New Government app crowdsources to save lives

New Government app crowdsources to save lives

The app, called myResponder, was developed by IDA Singapore’s Government Digital Services unit, in collaboration with the Singapore Civil Defence Force. It alerts nearby users of possible cardiac arrest emergencies that they could help with.

myresponder app

SINGAPORE: A new Government unit has been formed made up of a specialist team of codes and engineers. Their focus is on using technology to bring people together.

Business consultant Martin Wong has first-hand experience of what the unit is trying to do and remembers a fateful day in June.

When his phone beeped, it was a notification alerting him to a possible cardiac arrest case nearby. He sprung to action, dashing about 400 metres to the victim.

"When I arrived there I saw a man in distress. He was perspiring all over, his buttons all undone,” he said. “He had a colleague beside him and I could tell straight away that he was feeling very uncomfortable. I'm prepared that it's a cardiac arrest case, but it doesn't appear so. So I went up there, identified myself as a trained first aider."

Call it crowdsourcing to save lives, Martin's actions were prompted by an app he downloaded called myResponder. Developed in collaboration with the Singapore Civil Defence Force (SCDF), it's one of the earliest projects handled by the expanded the Government Digital Services unit.

Since its launch in April to September, ordinary Singaporeans have responded to over 80 potential cardiac cases.


Each time the SCDF operations centre gets a call on a possible cardiac arrest case, details - such as the location of the victim - would be sent to the myResponder app. For those who had downloaded the app, and were within 400 metres of the victim, they would get a ping.

Those who receive the ping can then decide whether or not to render help.

"The whole concept of what we are trying to do is really not just about the responding,” said Colonel Ng Yih Yng, a chief medical officer at SCDF. “It is not like we are outsourcing the care. Ultimately the ambulance comes. What we do is that we are bridging the gap between the time someone calls for help and the time the ambulance comes. So the in-between period, we are getting people to sustain the life of the patient then the ambulance comes to take over the job."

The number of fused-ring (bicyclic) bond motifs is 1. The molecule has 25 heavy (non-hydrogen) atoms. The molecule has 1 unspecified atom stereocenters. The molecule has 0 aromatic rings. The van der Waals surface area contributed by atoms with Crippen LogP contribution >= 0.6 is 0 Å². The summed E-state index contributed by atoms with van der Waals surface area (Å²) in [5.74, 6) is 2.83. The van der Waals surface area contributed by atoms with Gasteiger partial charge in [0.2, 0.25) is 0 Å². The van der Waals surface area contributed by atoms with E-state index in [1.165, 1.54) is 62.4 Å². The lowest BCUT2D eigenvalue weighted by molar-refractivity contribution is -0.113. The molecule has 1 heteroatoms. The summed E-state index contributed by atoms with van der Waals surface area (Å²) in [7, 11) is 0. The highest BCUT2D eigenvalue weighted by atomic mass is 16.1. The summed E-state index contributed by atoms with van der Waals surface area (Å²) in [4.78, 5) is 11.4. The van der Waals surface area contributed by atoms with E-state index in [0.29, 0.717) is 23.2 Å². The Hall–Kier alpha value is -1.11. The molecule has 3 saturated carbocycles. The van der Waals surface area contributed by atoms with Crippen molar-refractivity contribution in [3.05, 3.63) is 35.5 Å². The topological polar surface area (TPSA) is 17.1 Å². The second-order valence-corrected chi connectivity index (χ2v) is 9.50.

More of such services are in the pipeline as the coders and engineers crack the next generation Government e-services. Riding on Singapore's Smart Nation platform, the aim is to develop digital services that can bring people together.

"My personal belief is the Government can be a platform,” said Director of IDA Singapore’s Government Digital Services Mark Lim Choon Lye. “In the past, it was always about the Government rolling out services to the citizens.

“Actually technology has reached a point where we can be anticipatory. Meaning that we can become, to some extent, a platform that citizens can plug in and get notified or get alerted and have services pushed to them, instead of them trying to say, ‘oh! I need to have this, I need to have that, and I need come to the Government’. So with all this openness, the Government as a platform can then start to build community and even enable individual citizens or groups of citizens to help each other.”

“So myResponder is one example of the early days where we are bringing people who need help and people who can help them to come together,” Mr Lim added. “Taking into consideration all the location constraint and other elements that need to be involved in the calculations, we wrote the algorithm that can handle all this so that people can be brought together to help each other.

“I really believe in this concept of kampong spirit. Use technology to bring people closer together, and it can be done. The myResponder is only one. It can also be done for other things. For example, helping the elderly. Use technology to bring people who want to help the elderly together. And we are also talking about ideas to do with blood donation. To do with other forms of crowdsourcing of help and bringing people together."

The team of coders and engineers will form part of Singapore's first Software Design and Development Centre of Excellence. It will provide facilities for user-research, experience testing as well as consultancy services, for Government agencies to develop citizen-centric digital services.

The centre is located at the Sandcrawler, Lucasfilm's Singapore campus at Fusionopolis and is expected to be officially launched in October.

Source: CNA/ek